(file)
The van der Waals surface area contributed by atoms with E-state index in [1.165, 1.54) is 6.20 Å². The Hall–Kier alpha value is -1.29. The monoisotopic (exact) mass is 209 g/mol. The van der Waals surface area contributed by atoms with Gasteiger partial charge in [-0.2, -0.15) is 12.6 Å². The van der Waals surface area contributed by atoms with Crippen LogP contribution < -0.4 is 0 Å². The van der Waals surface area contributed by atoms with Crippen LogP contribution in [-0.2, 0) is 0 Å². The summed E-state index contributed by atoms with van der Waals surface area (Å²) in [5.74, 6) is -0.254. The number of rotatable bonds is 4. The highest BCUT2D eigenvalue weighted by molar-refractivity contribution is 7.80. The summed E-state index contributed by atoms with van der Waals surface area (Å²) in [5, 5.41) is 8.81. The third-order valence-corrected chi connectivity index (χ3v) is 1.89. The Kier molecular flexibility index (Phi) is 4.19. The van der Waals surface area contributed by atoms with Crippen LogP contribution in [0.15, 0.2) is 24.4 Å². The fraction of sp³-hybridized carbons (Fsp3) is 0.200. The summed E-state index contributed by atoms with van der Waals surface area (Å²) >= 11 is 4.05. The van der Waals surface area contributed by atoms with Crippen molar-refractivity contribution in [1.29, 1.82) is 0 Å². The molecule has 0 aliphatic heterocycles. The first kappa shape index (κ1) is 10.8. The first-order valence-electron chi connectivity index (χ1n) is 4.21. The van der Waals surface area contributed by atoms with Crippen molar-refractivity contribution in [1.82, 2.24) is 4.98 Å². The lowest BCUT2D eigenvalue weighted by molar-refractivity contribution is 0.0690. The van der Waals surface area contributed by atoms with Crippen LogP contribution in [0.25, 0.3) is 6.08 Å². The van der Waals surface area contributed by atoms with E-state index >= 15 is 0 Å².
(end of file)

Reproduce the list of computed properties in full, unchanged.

The van der Waals surface area contributed by atoms with E-state index in [1.165, 1.54) is 6.20 Å². The Hall–Kier alpha value is -1.29. The monoisotopic (exact) mass is 209 g/mol. The van der Waals surface area contributed by atoms with Gasteiger partial charge in [-0.2, -0.15) is 12.6 Å². The van der Waals surface area contributed by atoms with Crippen LogP contribution < -0.4 is 0 Å². The van der Waals surface area contributed by atoms with Crippen LogP contribution in [-0.2, 0) is 0 Å². The summed E-state index contributed by atoms with van der Waals surface area (Å²) in [5.74, 6) is -0.254. The number of rotatable bonds is 4. The highest BCUT2D eigenvalue weighted by molar-refractivity contribution is 7.80. The summed E-state index contributed by atoms with van der Waals surface area (Å²) in [5, 5.41) is 8.81. The third-order valence-corrected chi connectivity index (χ3v) is 1.89. The Kier molecular flexibility index (Phi) is 4.19. The van der Waals surface area contributed by atoms with Crippen LogP contribution in [0.15, 0.2) is 24.4 Å². The fraction of sp³-hybridized carbons (Fsp3) is 0.200. The summed E-state index contributed by atoms with van der Waals surface area (Å²) >= 11 is 4.05. The van der Waals surface area contributed by atoms with Crippen molar-refractivity contribution in [1.29, 1.82) is 0 Å². The molecule has 0 aliphatic heterocycles. The first kappa shape index (κ1) is 10.8. The first-order valence-electron chi connectivity index (χ1n) is 4.21. The van der Waals surface area contributed by atoms with Crippen molar-refractivity contribution in [1.82, 2.24) is 4.98 Å². The lowest BCUT2D eigenvalue weighted by molar-refractivity contribution is 0.0690. The van der Waals surface area contributed by atoms with Crippen LogP contribution in [0.25, 0.3) is 6.08 Å². The van der Waals surface area contributed by atoms with E-state index >= 15 is 0 Å².